Every college campus worth its name boasts professors known as much for their fringy ideas as for their prestigeful publications.
That's the whole idea of a university. The John Nash who is taunted for acting bizarrely turns out to win a Nobel Prize for his work in game theory. Or flip it around: The same William Shockley who brings renown to his college by winning a Nobel for helping invent the transistor goes on to hawk wacko ideas about race.
Today, both Nash and Shockley likely would be drummed off many campuses because they espoused views that the speech police would consider "hateful" -- Nash railed against Jews, and Shockley urged the sterilization of blacks. The proliferation of campus speech codes and bans on posting political statements on dorm room doors are, to draw from history's discarded vocabulary, un-American.
But here's a tougher one: What if, unlike Nash and Shockley, whose extreme views were unrelated to their academic work, professors hawk poisonous positions in their own field? That's the question at Georgetown University, where Jewish students and faculty are outraged by the comments of Hisham Sharabi, professor emeritus at the school's Center for Contemporary Arab Studies.
Speaking in Lebanon, Sharabi accused Jews and Americans of seeking "to subdue us." According to the Daily Star, a Beirut newspaper, he said, "Jews are getting ready to take control of us, and the Americans have entered the region to possess the oil resources and redraw the geopolitical map."
Sharabi is not alone. Halim Barakat, a Georgetown professor of sociology and Arab studies, earlier this year wrote in a London Arabic daily that Zionism is "a wild, destructive beast . . . acting outside the will of man" and that Jews' "humanity has shriveled."
Meanwhile, the university's Young Arab Leadership Association and Arab studies center sponsored a lecture by Norman Finkelstein, a writer celebrated by neo-Nazi groups for his Holocaust revisionism and comparisons of Israel to Nazi Germany.
All of this, says Daniel Spector, president of Georgetown's Jewish Student Association, amounts to "intimidation and intolerance . . . meant to provoke anti-Semitism."
Another student leader, Julia Segall, last week told a campus rally -- which attracted about 120 of the 400 Jews at the 6,000-undergraduate Jesuit school -- that "We will assert our right to support Israel without the fear that we will be laughed at or jeered."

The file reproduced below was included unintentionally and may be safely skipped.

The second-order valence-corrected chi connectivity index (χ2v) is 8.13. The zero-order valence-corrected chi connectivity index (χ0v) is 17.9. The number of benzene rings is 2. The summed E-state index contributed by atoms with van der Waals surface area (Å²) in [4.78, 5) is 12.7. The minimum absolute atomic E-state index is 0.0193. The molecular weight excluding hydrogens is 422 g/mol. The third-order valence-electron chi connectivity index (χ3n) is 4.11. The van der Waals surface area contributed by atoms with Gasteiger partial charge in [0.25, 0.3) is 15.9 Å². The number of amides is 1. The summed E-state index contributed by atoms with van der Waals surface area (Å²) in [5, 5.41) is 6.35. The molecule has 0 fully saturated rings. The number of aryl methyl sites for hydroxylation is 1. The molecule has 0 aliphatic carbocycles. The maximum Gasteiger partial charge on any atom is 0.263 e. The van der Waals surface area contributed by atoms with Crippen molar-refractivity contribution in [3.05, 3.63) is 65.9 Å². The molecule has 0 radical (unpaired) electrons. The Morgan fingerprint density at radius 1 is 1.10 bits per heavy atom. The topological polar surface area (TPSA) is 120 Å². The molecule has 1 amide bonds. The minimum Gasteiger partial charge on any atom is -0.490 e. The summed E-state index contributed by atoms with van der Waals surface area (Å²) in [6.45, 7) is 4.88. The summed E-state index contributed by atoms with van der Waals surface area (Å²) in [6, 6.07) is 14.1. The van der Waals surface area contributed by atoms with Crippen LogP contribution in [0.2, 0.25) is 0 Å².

The school last week issued a statement distancing itself from Sharabi's comments. And the Jewish leaders I spoke with said they face no overt anti-Semitism on campus, that Georgetown works hard to welcome non-Catholics, that it was one of the first schools to hire full-time Jewish and Muslim chaplains and that Jewish and Muslim student groups have co-sponsored successful discussions.
The problem, according to Rabbi Harold S. White, the Jewish chaplain since 1968, is that some professors in the Arab studies and foreign service programs infuse their teaching with anti-Israeli and anti-Zionist remarks. "These academic arms of the university are constantly denigrating Israel and exploiting students and sponsoring programs denigrating to the university," White says.
Colleges shouldn't be in the business of policing their professors' speech. But Georgetown's decision to accept donations for its Arab studies programs from Kuwait, the United Arab Emirates and other Middle Eastern donors taints those programs.
Colleges trust scholars to present a worldview while encouraging students to question the instructor's position. If professors present extreme and aggressive views, students have every right to speak out against them, as these Jewish groups have. But there is something deflating and sad about the way too many college students cry "intolerance" these days. Rather than squaring off to debate ideas, they whine about feeling "devalued" or "depersonalized."
Listening to students at the rally, I couldn't help bemoaning their hypersensitivity. But later, I listened as a dozen Jews and Muslims argued under a tree on the campus lawn. They debated into the night about the rationale for Israeli troops arresting Palestinians, about the meaning of objective fact, about the nature of history and reality. No one hit anyone, no one cursed. There were even some laughs. This, whatever the ravings of extremist professors, was a university.